Sunday, August 5, 2018

Plastic Ocean

Time for another quick dip into the archives. An old piece came to mind this week when the Australian supermarket chain Coles found itself stumbling over the most straightforward of anti-pollution measures. After plenty of advance warning - and revising the commencement date a couple of times - Coles introduced a long-overdue ban on the free plastic-bagging of groceries at its checkouts. Then they were spooked by a blast of off-the-scale-bonkers Murdoch-press opposition and ensuing infantile social media feedback of the "Bringing My Own Bag Is Too Complicated My Head Hurts Don't You Tell Me What To Do You're Not My Mum Bloody Greenies It's My RIGHT To Choke Turtles" variety. (The whipped-up anger was bizarre - people shouted on the radio, staff were abused in stores, journalists received death threats.) In a panic, Coles reversed the ban. They then endured 24 hours of much more widespread public criticism for caving, and after concentrating a little bit harder, drew the conclusion that while this (actually very simple) act was "a big and difficult" change, by golly, this was a mountain they could still climb! So the Bag Ban was back. Next Big And Difficult issue will be convincing the two supermarket majors plus Aldi to dump the even-thicker plastic bags that can be purchased at checkouts as a substitute for the freebies. Is it really so hard to get with the cloth and paper?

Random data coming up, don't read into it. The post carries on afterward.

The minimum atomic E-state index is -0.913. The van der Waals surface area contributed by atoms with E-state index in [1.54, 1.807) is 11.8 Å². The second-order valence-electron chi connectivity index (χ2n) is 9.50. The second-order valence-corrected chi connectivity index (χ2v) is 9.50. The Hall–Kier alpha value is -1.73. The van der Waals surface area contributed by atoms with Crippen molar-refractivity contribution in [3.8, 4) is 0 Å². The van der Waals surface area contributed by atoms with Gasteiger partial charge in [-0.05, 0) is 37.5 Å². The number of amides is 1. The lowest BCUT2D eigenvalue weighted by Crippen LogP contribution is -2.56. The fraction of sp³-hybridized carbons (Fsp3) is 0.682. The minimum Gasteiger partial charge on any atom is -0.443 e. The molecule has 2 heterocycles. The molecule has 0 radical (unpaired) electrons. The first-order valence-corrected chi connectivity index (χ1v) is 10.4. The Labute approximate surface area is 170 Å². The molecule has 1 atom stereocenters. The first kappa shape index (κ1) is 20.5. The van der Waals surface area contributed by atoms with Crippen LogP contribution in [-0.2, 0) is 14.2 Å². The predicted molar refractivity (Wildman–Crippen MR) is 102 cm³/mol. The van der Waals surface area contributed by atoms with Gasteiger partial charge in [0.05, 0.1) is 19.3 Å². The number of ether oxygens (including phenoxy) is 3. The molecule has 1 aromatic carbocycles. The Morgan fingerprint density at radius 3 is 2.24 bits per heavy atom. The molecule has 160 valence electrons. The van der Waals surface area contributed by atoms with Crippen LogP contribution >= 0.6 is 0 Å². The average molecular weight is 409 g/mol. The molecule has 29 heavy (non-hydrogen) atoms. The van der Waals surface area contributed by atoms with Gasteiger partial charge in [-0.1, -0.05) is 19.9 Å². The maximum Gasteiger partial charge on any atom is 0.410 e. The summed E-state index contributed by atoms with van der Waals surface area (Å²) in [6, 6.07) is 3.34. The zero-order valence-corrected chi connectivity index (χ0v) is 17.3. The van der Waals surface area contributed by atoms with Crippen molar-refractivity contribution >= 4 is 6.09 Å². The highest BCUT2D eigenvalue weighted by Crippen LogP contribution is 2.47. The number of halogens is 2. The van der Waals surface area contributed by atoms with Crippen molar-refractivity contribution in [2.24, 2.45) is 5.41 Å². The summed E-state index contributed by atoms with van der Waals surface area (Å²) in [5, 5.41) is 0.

When I lived in Townsville, the Great Barrier Reef Marine Park Authority got me to do a set of pictures for a children's educational display about pollution and ocean health. It outlined the consequences of mass-produced convenience and single-use plastics, gave stats on animal injury and death, looked at plastic's entry into the food chain, and urged a more thoughtful approach to consumption - basic Reduce, Reuse, Recycle stuff. At the time it really did seem like we were going to turn a corner - the problem was well known, and there was much talk of making amends. I remember being quite hopeful that the industrial-scale geyser of "disposable" plastic garbage was about to begin scaling down. The concepts were clear - the kids at GBRMPA's Reef Wonderland grasped them easily.
It's been 25 years since I did the reef picture job. On land, in the air, in rivers, and at sea, plastic pollution is now a gigantic, poisonous disaster. Massive action needs to be taken to tackle it, both here and internationally... yet here we are, still pretending that a small, easy step - BYO Bag - is "big and difficult". "Quite hopeful" is no longer how I would describe myself.
Here's one of the pictures from the kid's display all those years ago - a reminder of how little distance we've come.

Plastic ocean - airbrush and paintbrush, acrylic on foamcore.